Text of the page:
6. If a plaintiff can establish a right to future maintenance by simply bringing a claim for arrears of maintenance for two or three months, and paying a small ad valorem court-fee on thp sum so claimed, it seems to me that the provisions of Sub-section (ii) become superfluous and almost meaningless, since nobody who can establish a right of this kind by bringing a small claim for arrears will ever dream of trying to establish the right by a claim under Sub-section (ii) involving the payment of ad valorem court-fee on ten times the amount payable annually.
7. Statutes, however, must be interpreted as a whole and in such a way that parts of them are not rendered superfluous or nugatory, and to my mind the obvious interpretation of these Sub-sections would appear to be that Sub-section (ii) applies in all cases where a claim to a right to maintenance is being sought to be set up, and that Sub-section (i) applies to claims for arrears of maintenance where the right to such maintenance has already been established.
8. Such is not the plaintiff's claim in the present case, in which her claim to maintenance at the rate of Rs. 100/- per mensem appears to be shadowy on her own averments in the plaint, in which there are only very few references to thesubject. In paragraph 7 she alleged that her brothers used to pay maintenance to her at the rate of Rs. 20/- per mensem after the death of her father, and in paragraph 11 she mentioned a will of her father executed in 1926 in which a provision was made for her residence in the family house during her lifetime and also for the payment of maintenance at an unspecified rate by her brothers as well as Rs. 5/- per month for charitable purposes.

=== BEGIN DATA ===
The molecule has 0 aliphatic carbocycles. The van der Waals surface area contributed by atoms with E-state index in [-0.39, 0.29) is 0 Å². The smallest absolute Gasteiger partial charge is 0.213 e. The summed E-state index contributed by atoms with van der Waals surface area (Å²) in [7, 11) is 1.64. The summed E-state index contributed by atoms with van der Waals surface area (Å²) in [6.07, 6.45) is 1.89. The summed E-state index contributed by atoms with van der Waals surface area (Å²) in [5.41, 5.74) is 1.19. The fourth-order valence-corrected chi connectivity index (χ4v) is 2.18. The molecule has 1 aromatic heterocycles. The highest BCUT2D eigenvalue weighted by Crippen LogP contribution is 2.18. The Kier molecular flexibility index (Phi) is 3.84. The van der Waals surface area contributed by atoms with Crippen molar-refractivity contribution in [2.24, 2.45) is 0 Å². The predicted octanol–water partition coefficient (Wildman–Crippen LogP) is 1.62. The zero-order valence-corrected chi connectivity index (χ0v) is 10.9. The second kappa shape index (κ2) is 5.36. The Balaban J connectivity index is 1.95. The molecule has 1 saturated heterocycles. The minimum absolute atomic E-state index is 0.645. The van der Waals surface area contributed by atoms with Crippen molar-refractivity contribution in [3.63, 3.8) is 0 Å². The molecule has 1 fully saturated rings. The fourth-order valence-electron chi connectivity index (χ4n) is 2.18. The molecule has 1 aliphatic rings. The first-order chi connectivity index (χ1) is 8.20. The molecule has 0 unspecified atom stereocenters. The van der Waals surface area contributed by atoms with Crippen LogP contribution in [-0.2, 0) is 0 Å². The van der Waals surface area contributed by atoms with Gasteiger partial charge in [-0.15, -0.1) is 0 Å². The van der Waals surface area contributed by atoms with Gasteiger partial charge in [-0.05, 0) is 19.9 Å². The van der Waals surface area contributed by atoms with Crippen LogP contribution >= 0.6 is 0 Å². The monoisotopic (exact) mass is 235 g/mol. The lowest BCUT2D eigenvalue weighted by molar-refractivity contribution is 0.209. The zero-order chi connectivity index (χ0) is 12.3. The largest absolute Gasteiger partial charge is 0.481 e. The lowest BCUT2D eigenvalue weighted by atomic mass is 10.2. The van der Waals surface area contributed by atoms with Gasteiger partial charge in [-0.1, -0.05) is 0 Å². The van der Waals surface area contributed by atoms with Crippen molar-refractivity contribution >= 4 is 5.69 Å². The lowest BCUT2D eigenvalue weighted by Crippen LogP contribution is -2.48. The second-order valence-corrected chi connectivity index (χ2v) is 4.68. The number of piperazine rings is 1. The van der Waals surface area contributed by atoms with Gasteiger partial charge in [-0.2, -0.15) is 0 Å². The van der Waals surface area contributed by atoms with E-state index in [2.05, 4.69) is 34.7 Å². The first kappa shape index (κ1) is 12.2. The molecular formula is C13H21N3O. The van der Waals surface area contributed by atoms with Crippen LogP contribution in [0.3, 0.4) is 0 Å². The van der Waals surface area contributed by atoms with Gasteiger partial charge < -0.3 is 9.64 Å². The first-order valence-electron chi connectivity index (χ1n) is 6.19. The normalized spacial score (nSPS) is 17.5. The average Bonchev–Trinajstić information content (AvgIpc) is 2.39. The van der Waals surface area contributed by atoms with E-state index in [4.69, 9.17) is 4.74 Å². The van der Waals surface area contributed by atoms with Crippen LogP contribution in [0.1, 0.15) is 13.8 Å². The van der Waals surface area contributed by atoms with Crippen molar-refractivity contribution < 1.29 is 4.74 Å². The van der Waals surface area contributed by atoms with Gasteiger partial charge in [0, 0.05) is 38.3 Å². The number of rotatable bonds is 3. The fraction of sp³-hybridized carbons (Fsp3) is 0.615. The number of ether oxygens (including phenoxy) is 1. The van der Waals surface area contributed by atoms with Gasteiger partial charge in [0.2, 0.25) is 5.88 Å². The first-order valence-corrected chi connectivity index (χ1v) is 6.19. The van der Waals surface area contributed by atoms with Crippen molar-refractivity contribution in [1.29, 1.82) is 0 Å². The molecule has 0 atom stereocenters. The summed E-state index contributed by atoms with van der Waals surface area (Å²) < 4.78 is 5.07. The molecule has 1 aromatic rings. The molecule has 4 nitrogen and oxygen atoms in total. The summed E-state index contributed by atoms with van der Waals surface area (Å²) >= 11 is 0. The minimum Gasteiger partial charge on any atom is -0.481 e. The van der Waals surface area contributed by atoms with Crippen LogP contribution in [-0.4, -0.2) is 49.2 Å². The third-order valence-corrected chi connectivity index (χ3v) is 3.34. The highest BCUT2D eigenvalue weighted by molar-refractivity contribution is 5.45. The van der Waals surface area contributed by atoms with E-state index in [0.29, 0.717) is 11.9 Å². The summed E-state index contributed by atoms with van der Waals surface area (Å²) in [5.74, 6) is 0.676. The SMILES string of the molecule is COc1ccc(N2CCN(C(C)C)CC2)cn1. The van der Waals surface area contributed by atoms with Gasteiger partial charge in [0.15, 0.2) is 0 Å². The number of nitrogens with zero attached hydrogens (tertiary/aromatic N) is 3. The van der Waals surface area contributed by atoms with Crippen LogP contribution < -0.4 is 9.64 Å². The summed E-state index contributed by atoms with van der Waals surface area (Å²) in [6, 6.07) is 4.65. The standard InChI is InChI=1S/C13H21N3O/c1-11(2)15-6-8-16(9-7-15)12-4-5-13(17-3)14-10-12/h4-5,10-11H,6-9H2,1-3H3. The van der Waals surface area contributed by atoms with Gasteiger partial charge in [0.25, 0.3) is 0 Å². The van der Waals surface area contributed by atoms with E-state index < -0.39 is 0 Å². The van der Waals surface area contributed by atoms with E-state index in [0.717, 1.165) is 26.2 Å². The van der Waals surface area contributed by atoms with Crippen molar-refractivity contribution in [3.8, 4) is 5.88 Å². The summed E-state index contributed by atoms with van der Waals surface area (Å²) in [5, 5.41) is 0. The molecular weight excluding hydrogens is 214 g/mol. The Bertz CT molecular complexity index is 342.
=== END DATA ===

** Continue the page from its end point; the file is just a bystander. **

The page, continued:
Finally in paragraph 15 it was alleged that her brother and the other defendants were trying by foul means to get her out of the house, and that her brother had refused to pay her suitable maintenance for the last three months from June to August 1957, which the plaintiff claimed at Rs. 100/- per mensem.
9. It was argued on behalf of the plaintiff that in such matters the Court could not go beyond the way in which the plaintiff's claim had been stated in the plaint, but this is true only to a limited extent and whatever form of words is used by the plaintiff the Court has to look at the case and see what is the real nature of the plaintiff's claim. There seems to be no doubt that in the present case the plaintiff has first to establish her right to receive maintenance from the defendants before she can claim the sum claimed by her as arrears.
10. The learned counsel for the petitioner relied on the decision of Wazir Hasan J. in Mt. Bhairon Dei v. Ram Sewak Lal, AIR 1927 Oudh 623, in which it was held that when the plaintiff's case as laid in the plaint leads to no other relief than the arrears of maintenance, the court-fee payable would be according to the amount claimed, but since the facts in that case, although it was only for a small sum as arrears of maintenance, involved the plaintiff's establishing her right to receive maintenance. I am not sure but the decision was correct in the light of what I have observed above.
In the circumstances I am of the opinion that the view taken by the Lower Court was correct and I accordingly dismiss the revision petition. The parties will bear their own costs and have been directed to appear in the Lower Court on the 31st March, 1960.